This June, criminal justice activists in Louisiana won a major victory with the passage of a bill that effectively moved prostitution convictions back to the level of misdemeanor, heralding the end of Louisiana's archaic practice of forcing sex workers to register as sex offenders.
But lawyers for the state of Louisiana apparently still haven't gotten the message. Although the new law will prevent prosecutors and police from the practice in the future, the state is still defending the use of the law for those already convicted.
This is important, because at least 400 women are still being forced to register under the law - some have been sentenced to continue to face this burden for decades more. The state could do the right thing now and do away with the requirement. But instead they are choosing to fight to preserve the draconian punishment, and keep the sex offender registration requirement in effect for those convicted under the law in the past.
In a hearing scheduled for next week, lawyers for the state of Louisiana will argue that the law is constitutional and the sex offender registration should continue to be enforced on women who have already been convicted. "How can state attorneys argue for the necessity of something that the legislature has already voted to eliminate?" asks Davida Finger, Assistant Clinical Professor at Loyola and one of the lawyers who have filed suit against the state.
In other words, although the state legislature has voted to do away with the sex offender requirements, clearly showing that they believe they are not appropriate, and Governor Bobby Jindal has signed the bill that does away with the requirements, this other arm of state government is still defending the law.
Lawyers and advocates are encouraging those who are concerned about this case to come to court on Wednesday morning for the hearing.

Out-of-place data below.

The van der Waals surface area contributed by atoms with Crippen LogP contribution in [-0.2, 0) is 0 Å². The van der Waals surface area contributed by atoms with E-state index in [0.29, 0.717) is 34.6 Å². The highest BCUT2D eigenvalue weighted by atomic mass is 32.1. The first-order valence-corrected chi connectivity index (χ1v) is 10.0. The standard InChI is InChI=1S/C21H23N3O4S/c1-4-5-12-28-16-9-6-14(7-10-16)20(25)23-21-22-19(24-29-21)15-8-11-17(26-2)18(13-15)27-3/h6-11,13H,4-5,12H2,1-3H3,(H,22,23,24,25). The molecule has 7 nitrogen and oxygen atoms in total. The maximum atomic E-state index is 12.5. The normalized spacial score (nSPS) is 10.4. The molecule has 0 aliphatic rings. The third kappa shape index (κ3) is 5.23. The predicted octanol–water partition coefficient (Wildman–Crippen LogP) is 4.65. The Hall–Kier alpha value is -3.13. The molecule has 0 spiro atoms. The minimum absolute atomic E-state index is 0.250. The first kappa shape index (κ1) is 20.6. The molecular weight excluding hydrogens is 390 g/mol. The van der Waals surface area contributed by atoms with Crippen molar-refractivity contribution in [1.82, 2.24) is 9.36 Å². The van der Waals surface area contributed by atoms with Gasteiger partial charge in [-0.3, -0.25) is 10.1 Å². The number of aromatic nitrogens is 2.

The hearing will be:
Wednesday, August 10, 10:00am
500 Poydras, Courtroom C 551
Previously, police officers and prosecutors in Louisiana had a choice between charging accused sex workers under the prostitution law, which was a misdemeanor, or under Louisiana's 200-plus year-old "Crime Against Nature" law, a felony. That law was interpreted to apply specifically to solicitation for oral or anal sex, but in practice it meant police had ultimate discretion on who to charge with the greater offense.
The majority sentenced under the law were indigent women of color and transgender women of color. Once convicted, they were also forced to register as sex offenders, which brought a long list of restrictions and requirements, including having the words "sex offender" printed in large letters on their driver's license, and the obligation to send a post card to all of their neighbors informing everyone of their conviction.
The new law did not eliminate the "Crime Against Nature" category entirely, but it made the penalties equal to the misdemeanor-level prostitution charge.
While police continue to harass sex workers across the state, and many women are still imprisoned under these regressive laws (even as US Senator David Vitter faced no penalty for his admitted liaisons with prostitutes), this is a step forward. And much credit should go to the NO Justice Project, convened by Women With A Vision, which worked to raise awareness about this unjust law and fought on multiple fronts to bring it to an end.
In a statement from the NO Justice Project released after the law was signed, Davida Finger, Assistant Clinical Professor at Loyola said, “We welcome this change in the law, which finally brings Louisiana in line with every other state in the country. But the injustice still persists. Almost 40 percent of registered sex offenders in New Orleans are on the registry because of a Solicitation of a Crime Against Nature (SCAN) conviction. They too should receive the benefit of this change in the law and be removed from the sex offender registry.”
Women With A Vision Executive Director Deon Haywood added, "We will continue to fight for justice for all those still living under the penalties of the past. There is still serious work to be done.”
“The grassroots and national leadership of Women with a Vision in tirelessly raising this issue for the past three years is nothing short of heroic,” said Andrea Ritchie, co-counsel in Doe v. Jindal, police misconduct attorney and expert on U.S. policing of women and LGBT people. “This victory is a product of collaboration between community groups, legal advocacy organizations and legislators seeking justice on behalf of the women and LGBT youth suffering from the discriminatory effects of SCAN – it is clear that community organizing can make real change.”
Women With A Vision urges those who have SCAN charges on their record and currently are on the registry to contact them at 504.301.0428.